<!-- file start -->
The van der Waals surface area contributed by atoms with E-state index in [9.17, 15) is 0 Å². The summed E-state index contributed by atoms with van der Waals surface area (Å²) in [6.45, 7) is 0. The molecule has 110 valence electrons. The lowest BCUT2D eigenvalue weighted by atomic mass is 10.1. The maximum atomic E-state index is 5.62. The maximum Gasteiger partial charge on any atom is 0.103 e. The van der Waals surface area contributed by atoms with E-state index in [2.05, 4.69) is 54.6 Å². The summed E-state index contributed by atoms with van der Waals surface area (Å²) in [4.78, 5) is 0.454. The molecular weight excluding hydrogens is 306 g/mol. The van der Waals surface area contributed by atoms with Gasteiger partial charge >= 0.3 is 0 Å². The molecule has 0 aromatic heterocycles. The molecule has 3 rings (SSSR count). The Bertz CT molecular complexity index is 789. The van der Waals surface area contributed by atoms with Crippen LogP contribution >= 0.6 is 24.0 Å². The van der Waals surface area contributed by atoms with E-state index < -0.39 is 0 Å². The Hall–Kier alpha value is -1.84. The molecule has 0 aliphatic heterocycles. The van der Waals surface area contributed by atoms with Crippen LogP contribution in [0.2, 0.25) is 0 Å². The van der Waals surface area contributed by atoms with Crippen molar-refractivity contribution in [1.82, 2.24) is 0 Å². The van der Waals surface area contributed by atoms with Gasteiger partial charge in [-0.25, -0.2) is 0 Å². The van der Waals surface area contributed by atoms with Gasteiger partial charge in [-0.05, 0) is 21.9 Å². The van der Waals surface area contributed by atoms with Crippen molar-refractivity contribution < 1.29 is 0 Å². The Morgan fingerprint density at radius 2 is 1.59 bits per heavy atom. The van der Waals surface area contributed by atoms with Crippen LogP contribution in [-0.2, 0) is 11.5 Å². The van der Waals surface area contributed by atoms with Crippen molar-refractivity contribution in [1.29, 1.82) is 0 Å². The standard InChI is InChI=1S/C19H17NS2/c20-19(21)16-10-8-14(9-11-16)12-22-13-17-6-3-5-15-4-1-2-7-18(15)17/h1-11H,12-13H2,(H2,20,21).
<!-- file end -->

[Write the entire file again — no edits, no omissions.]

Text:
The van der Waals surface area contributed by atoms with E-state index in [9.17, 15) is 0 Å². The summed E-state index contributed by atoms with van der Waals surface area (Å²) in [6.45, 7) is 0. The molecule has 110 valence electrons. The lowest BCUT2D eigenvalue weighted by atomic mass is 10.1. The maximum atomic E-state index is 5.62. The maximum Gasteiger partial charge on any atom is 0.103 e. The van der Waals surface area contributed by atoms with E-state index in [2.05, 4.69) is 54.6 Å². The summed E-state index contributed by atoms with van der Waals surface area (Å²) in [4.78, 5) is 0.454. The molecular weight excluding hydrogens is 306 g/mol. The van der Waals surface area contributed by atoms with Gasteiger partial charge >= 0.3 is 0 Å². The molecule has 0 aromatic heterocycles. The molecule has 3 rings (SSSR count). The Bertz CT molecular complexity index is 789. The van der Waals surface area contributed by atoms with Crippen LogP contribution >= 0.6 is 24.0 Å². The van der Waals surface area contributed by atoms with E-state index < -0.39 is 0 Å². The Hall–Kier alpha value is -1.84. The molecule has 0 aliphatic heterocycles. The van der Waals surface area contributed by atoms with Crippen LogP contribution in [0.2, 0.25) is 0 Å². The van der Waals surface area contributed by atoms with Crippen molar-refractivity contribution in [1.82, 2.24) is 0 Å². The van der Waals surface area contributed by atoms with Gasteiger partial charge in [-0.25, -0.2) is 0 Å². The van der Waals surface area contributed by atoms with Gasteiger partial charge in [-0.05, 0) is 21.9 Å². The van der Waals surface area contributed by atoms with Crippen molar-refractivity contribution < 1.29 is 0 Å². The Morgan fingerprint density at radius 2 is 1.59 bits per heavy atom. The van der Waals surface area contributed by atoms with Crippen LogP contribution in [-0.2, 0) is 11.5 Å². The van der Waals surface area contributed by atoms with Crippen molar-refractivity contribution in [1.29, 1.82) is 0 Å². The standard InChI is InChI=1S/C19H17NS2/c20-19(21)16-10-8-14(9-11-16)12-22-13-17-6-3-5-15-4-1-2-7-18(15)17/h1-11H,12-13H2,(H2,20,21).